Residency Categories

Applicants for admission who have met the California residence requirements may be divided into the following categories:

  1. Applicants whose legal residence is in the Pasadena Area Community College District. This consists of the following school districts: Arcadia, a portion of El Monte, La Cañada Flintridge, Pasadena, Rosemead, San Marino, South Pasadena and Temple City.
  2. Applicants whose legal residence is in California but not within the area of a California community college district and who therefore may attend a community college of their choice.
  3. Applicants whose legal residence is within another California community college district.
  4. Applicants who do not qualify as legal California residents for tuition purposes are determined to have nonresident status. Such applicants will be required to pay nonresident tuition fees.

Establishing California Residency


To establish California residency for tuition purposes, you must:

  1. Be eligible to be a California resident
  2. Have one year’s physical residence in the state of California
  3. Show evidence of intent to remain in California.
  4. For students seeking reclassification from nonresident to resident status, evidence of financial independence from any nonresident of California.

Resources for Establishing Residency

The burden is on the student to demonstrate clearly both physical presence in California and intent to establish permanent California residence. Presence and intent may be manifested in many ways — no one factor is controlling — but all those ways fall into two main categories.

    1. An individual who is 19 years of age or over, and who can provide sufficient evidence that he or she has maintained a home in California continuously for the two years prior to the residence determination date, and has not been a student during the two years, is presumed to have met the presence and intent criteria, unless the individual has taken any action inconsistent with the claim of intent as described below.
    2. An individual who is under 19 years of age is presumed to have met the presence and intent criteria if both the individual and his or her parents can show that they have maintained a home in California continuously for the two years prior to the residence determination date, unless the student has taken any action inconsistent with the claim of intent as described below.
      • Evidence of two continuous years maintenance of a home in California can take the same form as evidence of presence and intent as described below. However, the documents presented must show continuity over the two-year period. The more such documents presented, the stronger the case for classification as a resident becomes.
      • Students who do not fall into the “two-year” category described above must present evidence of one year’s presence and intent. Some types of evidence are better than others. A list of acceptable items and their relative weights is available in the Admissions Office.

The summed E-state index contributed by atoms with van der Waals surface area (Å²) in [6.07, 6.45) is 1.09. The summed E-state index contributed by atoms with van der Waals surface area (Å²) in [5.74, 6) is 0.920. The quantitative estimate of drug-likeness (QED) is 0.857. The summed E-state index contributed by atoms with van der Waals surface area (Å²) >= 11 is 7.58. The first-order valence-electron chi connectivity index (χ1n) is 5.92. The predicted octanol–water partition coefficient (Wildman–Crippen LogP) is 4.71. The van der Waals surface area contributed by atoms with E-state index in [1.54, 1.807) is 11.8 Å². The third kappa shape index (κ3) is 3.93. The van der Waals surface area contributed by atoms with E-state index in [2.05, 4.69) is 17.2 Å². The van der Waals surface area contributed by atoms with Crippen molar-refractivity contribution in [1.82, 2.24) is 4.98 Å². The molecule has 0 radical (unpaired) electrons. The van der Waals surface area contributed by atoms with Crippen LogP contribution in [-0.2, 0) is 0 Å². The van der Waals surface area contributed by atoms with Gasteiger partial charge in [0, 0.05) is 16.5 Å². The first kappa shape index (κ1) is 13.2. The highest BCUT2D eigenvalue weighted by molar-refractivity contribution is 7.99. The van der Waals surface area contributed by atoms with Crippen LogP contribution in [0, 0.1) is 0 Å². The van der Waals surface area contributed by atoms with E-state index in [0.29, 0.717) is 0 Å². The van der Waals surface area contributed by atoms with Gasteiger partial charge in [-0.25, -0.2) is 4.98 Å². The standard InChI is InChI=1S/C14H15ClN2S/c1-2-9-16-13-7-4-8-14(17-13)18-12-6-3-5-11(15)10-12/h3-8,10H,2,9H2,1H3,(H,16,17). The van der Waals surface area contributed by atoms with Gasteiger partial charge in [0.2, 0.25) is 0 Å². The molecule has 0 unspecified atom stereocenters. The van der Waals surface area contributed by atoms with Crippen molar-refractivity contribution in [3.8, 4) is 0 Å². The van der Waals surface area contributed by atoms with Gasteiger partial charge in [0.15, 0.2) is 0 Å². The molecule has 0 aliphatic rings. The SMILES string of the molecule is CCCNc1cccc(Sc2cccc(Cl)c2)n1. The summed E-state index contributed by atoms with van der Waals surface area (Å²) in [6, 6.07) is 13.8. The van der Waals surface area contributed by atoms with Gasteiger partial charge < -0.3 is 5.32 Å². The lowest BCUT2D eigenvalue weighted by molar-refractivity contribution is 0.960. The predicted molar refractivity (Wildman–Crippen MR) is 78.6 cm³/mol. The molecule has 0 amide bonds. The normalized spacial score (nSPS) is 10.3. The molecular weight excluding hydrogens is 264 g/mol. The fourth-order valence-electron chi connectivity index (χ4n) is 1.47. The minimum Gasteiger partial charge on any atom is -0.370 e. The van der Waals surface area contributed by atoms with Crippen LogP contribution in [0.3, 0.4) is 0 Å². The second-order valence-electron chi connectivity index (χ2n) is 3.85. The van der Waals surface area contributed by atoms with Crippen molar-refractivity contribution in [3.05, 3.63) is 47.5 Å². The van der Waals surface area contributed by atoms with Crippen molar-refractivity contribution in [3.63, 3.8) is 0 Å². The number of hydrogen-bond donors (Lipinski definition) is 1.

Some examples of such items follow:

      • California state income tax form, voter registration, driver’s license, or automobile registration (high weight);
      • active checking or savings account in a California financial institution or active resident membership in a California professional, service, or social organization (medium weight);
      • utility deposit or installation receipts.

The more of these items presented, and the higher their relative weight, the stronger the case for classification as a California resident becomes. All documents presented must be valid, readable, dated at least one year before the residence determination date, and properly identified with respect to student name and address. Actions inconsistent with a claim of intent to remain a permanent California resident will be counted against that claim. Such actions include, but are not limited to, doing the following in a state other than California:

    • registering to vote,
    • entering into a legal agreement,
    • attending an educational institution as a resident of the other state
    • or maintaining a driver’s license or automobile registration.

In some cases, financial independence may also be considered in the evaluation of intent.

The student seeking reclassification from nonresident to resident status must show financial independence from any nonresident of California according to guidelines set forth by the State of California. In order to establish financial independence, a student seeking reclassification must show the extent to which he or she has met the following criteria for the current and each of the immediately preceding three calendar years:

  1. That the student has not been claimed as an exemption for state and federal tax purposes by his or her nonresident parents;
  2. That the student has not received more than $750 from his or her nonresident parents; and
  3. That the student has not lived in the home of his or her nonresident parents for more than six weeks in any given year.